Death of a Schoolgirl by Joanna Campbell Slan
I always remember arguments about medical matters of profound significance when I was growing up. “It’s a rash!” would be countered by, “Don’t be silly, it’s just a few spots.” Today, this may not sound very important, but we old ‘uns grew up with interesting infections and diseases like measles and scarlet fever. What didn’t make us infertile might kill us to make sure we never had kids. This may seem a somewhat extravagant way to begin the review of a mere book, but Death of a Schoolgirl by Joanna Campbell Slan (Berkley Prime Crime, 2012) is yet one more spot that I fear may be turning into a rash. Why? Because it’s riding the crest of a wave of books aping the styles of well-known authors. Indeed, a new line calling itself Clandestine Classics is due to launch later this month from Total-E-Bound Publishing. This publisher is preserving the style and language of Austen, Brontë, Arthur Conan Doyle and Jules Verne, but introducing all the sex scenes that, previously, were only implied, e.g. homosexual activity between Holmes and Watson, bondage sessions between Catherine Earnshaw and Heathcliff, while Jane Eyre plays it safer and only has explosive, albeit unprotected, sex with Rochester hence the baby that appears at the beginning of this book. While Captain Nemo’s underwater fetish with that female octopus will also be exposed on YouTube in newly discovered sepia-tinted moving daguerrotypes.
Sadly, this book is rather tame. Instead of fighting off alien invaders, vampires, zombies or comparably vicious beasties, this addition to the Jane Eyre Chronicles is just a murder mystery as our heroine goes undercover to unmask the fiendish killer(s) of a “little girl”. Having just given birth to a son and heir, Jane is summoned to London by Adèle Varens and, despite being injured in failing to fight off a robber en route, arrives at the gates of Alderton House School for Girls just in time to see the titular schoolgirl’s body being taken away for autopsy — the Bow Street Runners tried and failed to get Miss Catherine Willows to view the crime scene, so had to fall back on Jane Eyre to infiltrate the school disguised as a teacher of German and art. The first more serious point to make is that Joanna Campbell Slan is not totally obsessive about accuracy in her recreation of the Victorian style. There’s some relief from the pedantry that pervades other attempts at pastiche. Nevertheless, this remains a rather tedious read. Frankly, this affectation of period prose adds little to the enjoyment of the book and pretending the book was written by someone else is not going to save the author. We must judge this on its merits as a murder mystery to be solved by an amateur detective, and not on whether it’s a successful pastiche with lots of social manners and lively conversations to pass the time.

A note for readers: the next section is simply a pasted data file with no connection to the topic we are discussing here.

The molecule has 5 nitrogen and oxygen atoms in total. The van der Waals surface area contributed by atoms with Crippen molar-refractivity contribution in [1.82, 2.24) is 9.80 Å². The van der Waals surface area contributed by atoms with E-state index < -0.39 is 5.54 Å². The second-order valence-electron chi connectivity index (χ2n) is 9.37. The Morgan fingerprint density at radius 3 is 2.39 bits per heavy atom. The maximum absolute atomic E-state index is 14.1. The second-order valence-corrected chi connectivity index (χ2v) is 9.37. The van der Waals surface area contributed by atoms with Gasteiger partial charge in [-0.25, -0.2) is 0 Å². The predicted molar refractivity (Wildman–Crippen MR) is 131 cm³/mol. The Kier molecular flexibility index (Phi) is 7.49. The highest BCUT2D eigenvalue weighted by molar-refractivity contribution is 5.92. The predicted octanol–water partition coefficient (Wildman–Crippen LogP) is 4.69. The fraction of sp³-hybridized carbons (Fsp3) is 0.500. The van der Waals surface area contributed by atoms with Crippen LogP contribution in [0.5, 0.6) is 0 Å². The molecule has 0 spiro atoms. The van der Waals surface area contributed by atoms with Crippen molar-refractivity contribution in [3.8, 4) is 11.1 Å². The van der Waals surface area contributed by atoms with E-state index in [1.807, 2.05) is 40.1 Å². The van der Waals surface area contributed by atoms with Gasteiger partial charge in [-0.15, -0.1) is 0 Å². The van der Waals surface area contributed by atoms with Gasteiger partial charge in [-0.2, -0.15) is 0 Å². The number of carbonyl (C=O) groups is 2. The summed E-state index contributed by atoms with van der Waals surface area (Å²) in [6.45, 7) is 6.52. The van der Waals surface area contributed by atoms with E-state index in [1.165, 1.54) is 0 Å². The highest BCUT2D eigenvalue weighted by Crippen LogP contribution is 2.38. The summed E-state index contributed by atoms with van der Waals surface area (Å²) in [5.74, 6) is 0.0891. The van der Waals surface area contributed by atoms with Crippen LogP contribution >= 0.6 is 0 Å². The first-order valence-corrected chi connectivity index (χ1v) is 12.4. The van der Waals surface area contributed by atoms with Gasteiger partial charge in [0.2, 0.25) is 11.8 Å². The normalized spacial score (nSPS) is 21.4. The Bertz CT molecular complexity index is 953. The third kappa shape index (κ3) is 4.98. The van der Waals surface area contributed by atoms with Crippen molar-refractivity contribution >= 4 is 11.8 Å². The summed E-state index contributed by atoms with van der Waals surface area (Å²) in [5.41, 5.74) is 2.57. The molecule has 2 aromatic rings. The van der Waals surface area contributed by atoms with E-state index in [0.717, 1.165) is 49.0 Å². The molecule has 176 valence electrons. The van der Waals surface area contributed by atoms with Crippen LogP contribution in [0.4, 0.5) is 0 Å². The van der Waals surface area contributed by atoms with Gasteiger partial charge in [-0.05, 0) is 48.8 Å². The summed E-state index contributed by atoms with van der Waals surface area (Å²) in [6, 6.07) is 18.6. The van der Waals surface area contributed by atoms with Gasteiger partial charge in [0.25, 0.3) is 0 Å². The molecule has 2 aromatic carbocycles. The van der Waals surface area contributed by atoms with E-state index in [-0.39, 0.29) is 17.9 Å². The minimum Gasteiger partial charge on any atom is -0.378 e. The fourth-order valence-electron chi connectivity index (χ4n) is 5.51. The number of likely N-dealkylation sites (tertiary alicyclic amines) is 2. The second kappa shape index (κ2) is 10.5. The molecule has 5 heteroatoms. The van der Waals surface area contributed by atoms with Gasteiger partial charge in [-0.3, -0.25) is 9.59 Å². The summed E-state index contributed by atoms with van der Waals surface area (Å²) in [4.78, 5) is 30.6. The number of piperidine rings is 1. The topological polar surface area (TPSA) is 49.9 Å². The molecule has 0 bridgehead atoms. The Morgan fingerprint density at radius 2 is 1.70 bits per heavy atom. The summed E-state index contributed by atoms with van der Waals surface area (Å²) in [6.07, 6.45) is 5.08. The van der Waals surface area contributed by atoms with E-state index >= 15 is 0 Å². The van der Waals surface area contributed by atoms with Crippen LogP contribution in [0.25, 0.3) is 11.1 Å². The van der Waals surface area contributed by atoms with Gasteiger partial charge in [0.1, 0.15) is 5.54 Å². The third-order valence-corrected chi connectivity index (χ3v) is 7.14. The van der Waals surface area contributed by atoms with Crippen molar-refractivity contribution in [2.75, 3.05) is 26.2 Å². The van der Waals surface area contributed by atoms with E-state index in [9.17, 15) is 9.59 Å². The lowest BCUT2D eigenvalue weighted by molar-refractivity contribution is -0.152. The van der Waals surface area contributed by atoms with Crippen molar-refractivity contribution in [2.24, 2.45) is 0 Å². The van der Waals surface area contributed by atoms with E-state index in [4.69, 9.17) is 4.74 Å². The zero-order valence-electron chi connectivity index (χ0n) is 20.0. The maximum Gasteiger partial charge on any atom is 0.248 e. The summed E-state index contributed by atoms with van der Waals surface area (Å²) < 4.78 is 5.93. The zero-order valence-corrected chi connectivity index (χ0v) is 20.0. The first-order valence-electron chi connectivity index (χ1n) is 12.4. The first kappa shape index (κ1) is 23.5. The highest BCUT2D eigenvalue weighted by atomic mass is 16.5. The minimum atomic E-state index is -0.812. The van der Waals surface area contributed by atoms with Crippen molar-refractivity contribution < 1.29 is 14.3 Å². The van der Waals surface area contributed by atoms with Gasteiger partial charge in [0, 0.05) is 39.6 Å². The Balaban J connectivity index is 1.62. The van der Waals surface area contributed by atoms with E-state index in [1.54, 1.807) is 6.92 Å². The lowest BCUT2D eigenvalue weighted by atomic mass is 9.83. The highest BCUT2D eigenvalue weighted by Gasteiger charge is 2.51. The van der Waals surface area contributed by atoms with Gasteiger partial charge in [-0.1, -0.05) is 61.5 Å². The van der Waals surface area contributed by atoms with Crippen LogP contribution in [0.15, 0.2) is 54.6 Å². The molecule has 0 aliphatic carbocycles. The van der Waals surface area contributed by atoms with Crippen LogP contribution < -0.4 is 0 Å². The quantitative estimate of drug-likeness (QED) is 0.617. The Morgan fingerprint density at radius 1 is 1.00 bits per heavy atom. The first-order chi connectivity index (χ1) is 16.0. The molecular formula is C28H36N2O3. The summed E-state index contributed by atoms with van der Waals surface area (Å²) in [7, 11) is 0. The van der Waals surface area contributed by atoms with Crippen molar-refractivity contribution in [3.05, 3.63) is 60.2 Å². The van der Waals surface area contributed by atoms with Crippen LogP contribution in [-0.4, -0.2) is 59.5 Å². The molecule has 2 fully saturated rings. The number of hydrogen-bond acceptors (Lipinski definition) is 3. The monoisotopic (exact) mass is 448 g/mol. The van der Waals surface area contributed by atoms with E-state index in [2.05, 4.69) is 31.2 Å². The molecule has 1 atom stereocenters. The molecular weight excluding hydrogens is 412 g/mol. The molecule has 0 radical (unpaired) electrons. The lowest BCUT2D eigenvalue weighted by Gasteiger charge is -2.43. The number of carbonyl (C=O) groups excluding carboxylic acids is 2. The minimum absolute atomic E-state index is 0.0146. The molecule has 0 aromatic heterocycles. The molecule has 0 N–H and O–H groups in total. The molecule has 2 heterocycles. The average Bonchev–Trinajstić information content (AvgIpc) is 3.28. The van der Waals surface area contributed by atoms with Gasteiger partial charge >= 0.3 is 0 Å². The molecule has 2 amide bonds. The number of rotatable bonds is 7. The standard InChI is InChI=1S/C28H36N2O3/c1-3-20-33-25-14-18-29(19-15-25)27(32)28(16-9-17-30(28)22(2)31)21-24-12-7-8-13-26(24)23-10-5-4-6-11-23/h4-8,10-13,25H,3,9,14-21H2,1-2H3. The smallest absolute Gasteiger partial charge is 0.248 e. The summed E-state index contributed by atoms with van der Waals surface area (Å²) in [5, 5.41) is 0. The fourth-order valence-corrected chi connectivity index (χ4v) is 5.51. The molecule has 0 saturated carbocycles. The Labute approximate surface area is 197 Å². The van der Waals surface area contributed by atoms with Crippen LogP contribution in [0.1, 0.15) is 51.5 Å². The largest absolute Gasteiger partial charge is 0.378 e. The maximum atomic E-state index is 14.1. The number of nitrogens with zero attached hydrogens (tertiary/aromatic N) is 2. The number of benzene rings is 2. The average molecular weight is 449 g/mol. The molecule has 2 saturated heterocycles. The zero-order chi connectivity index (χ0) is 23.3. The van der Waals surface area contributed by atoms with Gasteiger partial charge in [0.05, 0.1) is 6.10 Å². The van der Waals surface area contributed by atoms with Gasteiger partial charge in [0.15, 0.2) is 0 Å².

So I come to the sad conclusion that Death of a Schoolgirl is a slight puzzle bloated to interminable length by desperate attempts to locate the work in the early part of the nineteenth century. I wish I could find something good to say about it but, without any explosive sex scenes to enliven the proceedings, it remains plodding and dull.
A copy of this book was sent to me for review.